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SUNDAY REPORT

An Obsessive Quest to Make People See

After antique collector James Allen discovered scores of lynching photos, black Americans were grateful--and confused. Was his motive compassion--or something else?

August 27, 2000|J.R. MOEHRINGER | TIMES STAFF WRITER

He learned that, in much of the U.S., lynching wasn't exempt from the law, it was the law. Between 1880 and 1930, a black Southerner died at the hands of a white mob more than twice a week.

Six years ago, Allen devoted himself full time to the search for lynching photos, in part because he could see himself in each new photo he found.

"I'm a gay man," he says. "And the discrimination I've known in my life has been from white males. I'm just angry, and this is a way to express my anger."

Echoes of Lynching

He learned about the white males leering out of the photos, their eyes glazed with blood lust, by digging through old newspapers--which not only covered lynchings but often advertised them. Whenever he "exposed" another villain, Allen says, "it was a feeling of 'gotcha!' "

In one photo, a grotesque little white man in the foreground points to the hanging bodies of two black men, Thomas Shipp and Abram Smith. "Bo pointn to his niga," someone scrawled in the margin of the photo, which Allen bought for $750 at an Orlando, Fla., card show. Besides acquiring the photo, Allen thinks he knows who Bo was, which may prove equally useful. Even if members of lynch mobs can't be brought to justice, he says, their names should be recorded. "I'm building a case," he says. "I'm building the truth."

Allen believes lynchings didn't disappear but took new forms. Echoes of lynching can be found everywhere, he says, from the death penalty to the current epidemic of police brutality. Whenever reporters ask the date of the last lynching, Allen answers grimly: "The last lynching hasn't happened yet."

Part of Allen's education involved learning to do business with dangerous people. One day he phoned to make an appointment with a man who owned a rare lynching photo.

"When you get here," the man said, "remind me to show you a picture of the nigger I blew away myself."

Last year Allen got a call from a member of the Ku Klux Klan. The man was willing to sell his prized lynching photos, so Allen and his partner, John Littlefield, raced across northern Georgia, into the Alabama forest, reaching the man's house in the middle of the night. When the man produced a noose and waved it at them with a sneer, Allen realized he'd been had, and wondered if he and Littlefield would live to see the sun rise.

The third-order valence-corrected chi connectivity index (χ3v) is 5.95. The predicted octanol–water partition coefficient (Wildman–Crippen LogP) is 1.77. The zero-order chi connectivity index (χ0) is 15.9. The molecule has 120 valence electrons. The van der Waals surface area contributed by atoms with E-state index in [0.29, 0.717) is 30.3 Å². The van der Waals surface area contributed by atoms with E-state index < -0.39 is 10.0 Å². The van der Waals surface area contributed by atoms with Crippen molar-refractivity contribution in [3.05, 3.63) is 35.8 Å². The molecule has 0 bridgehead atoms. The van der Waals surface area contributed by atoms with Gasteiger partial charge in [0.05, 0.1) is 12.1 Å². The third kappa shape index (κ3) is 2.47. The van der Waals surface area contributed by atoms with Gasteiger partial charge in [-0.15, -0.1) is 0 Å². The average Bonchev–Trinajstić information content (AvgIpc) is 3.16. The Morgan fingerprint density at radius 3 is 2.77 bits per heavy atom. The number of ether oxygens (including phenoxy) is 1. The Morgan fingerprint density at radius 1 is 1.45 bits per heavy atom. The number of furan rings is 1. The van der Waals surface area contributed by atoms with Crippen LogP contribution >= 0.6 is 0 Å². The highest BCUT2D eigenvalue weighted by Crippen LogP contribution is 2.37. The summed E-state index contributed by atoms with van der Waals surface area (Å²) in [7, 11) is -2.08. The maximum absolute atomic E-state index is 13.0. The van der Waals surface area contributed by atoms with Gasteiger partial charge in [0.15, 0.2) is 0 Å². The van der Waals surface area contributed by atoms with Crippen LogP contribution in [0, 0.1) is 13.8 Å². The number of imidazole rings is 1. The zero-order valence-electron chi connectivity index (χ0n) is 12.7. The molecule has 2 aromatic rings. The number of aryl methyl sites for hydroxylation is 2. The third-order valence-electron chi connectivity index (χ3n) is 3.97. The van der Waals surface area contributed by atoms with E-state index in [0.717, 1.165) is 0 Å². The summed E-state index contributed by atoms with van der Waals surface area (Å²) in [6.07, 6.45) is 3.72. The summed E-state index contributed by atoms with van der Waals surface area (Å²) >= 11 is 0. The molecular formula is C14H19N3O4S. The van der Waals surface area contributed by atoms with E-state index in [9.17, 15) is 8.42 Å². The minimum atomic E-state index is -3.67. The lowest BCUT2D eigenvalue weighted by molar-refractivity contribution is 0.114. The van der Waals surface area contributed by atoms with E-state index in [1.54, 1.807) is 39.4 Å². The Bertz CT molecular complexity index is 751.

Lately, Allen has been learning to cope with blacks' reactions to his photos. Most blacks thank him for his efforts, but many are troubled that he is earning money from his $60 book, which has sold 20,000 copies and briefly became a top seller on Amazon.com.

"To commercialize the suffering of black people is to do the ultimate disservice to black people," says Michael Dyson, a black scholar at DePaul University who holds the Ida B. Wells-Barnett professorship, named after the great anti-lynching crusader. "To make coffee-table books out of that kind of pain is highly problematic."

Some of Allen's critics are less offended by how much he profits than by how he presents himself. It's fine to be a scavenger, they say, so long as you don't call yourself an avenger.

"He's not a saint," says Julia Hotton, a black independent museum curator in New York and a consultant to the New York Historical Society. "I know why he did it. He did it because he's a dealer. And that's all he has to say."

Hotton says older blacks especially can't help feeling suspicious when they see Allen, and when they hear him.

"If they hear a white man with a Southern accent is collecting these photos," she says, "they get a little skittish."

On Internet bulletin boards, some blacks talk angrily about the fact that a white man is telling their story. One man says that white people exhibiting lynching photos is like Germans running a Holocaust museum. Others question the value of anyone, black or white, perpetuating such painful images. In the comment section of the online general-interest magazine Journal E, someone writes: "If Mr. Allen really wants to help African Americans, he could do much, much better than to pound fresh salt into old wounds."

Not all the anger is aimed at Allen. Many of the 7,000 messages in the electronic guest book at the New York Historical Society, and the hundreds in the guest book from the photo gallery where the exhibit started, describe an unfocused rage. "To tell you the truth," an 11-year-old girl writes, "I feel so mad and upset now I feel like killing whites. I know it was a lot, not all of them. I understand. But they still could of helped us."

Whatever the reaction, Allen meets it head on. He repeatedly accepts invitations to speak to black groups, even when he knows the reception is likely to be hostile, and he's spent many hours at the New York Historical Society, introducing himself to visitors.

Just recently, Allen approached a young black man looking at one of the photos.

"What do you think of the exhibit?" Allen asked.

"What do you think I think?" the man snapped.

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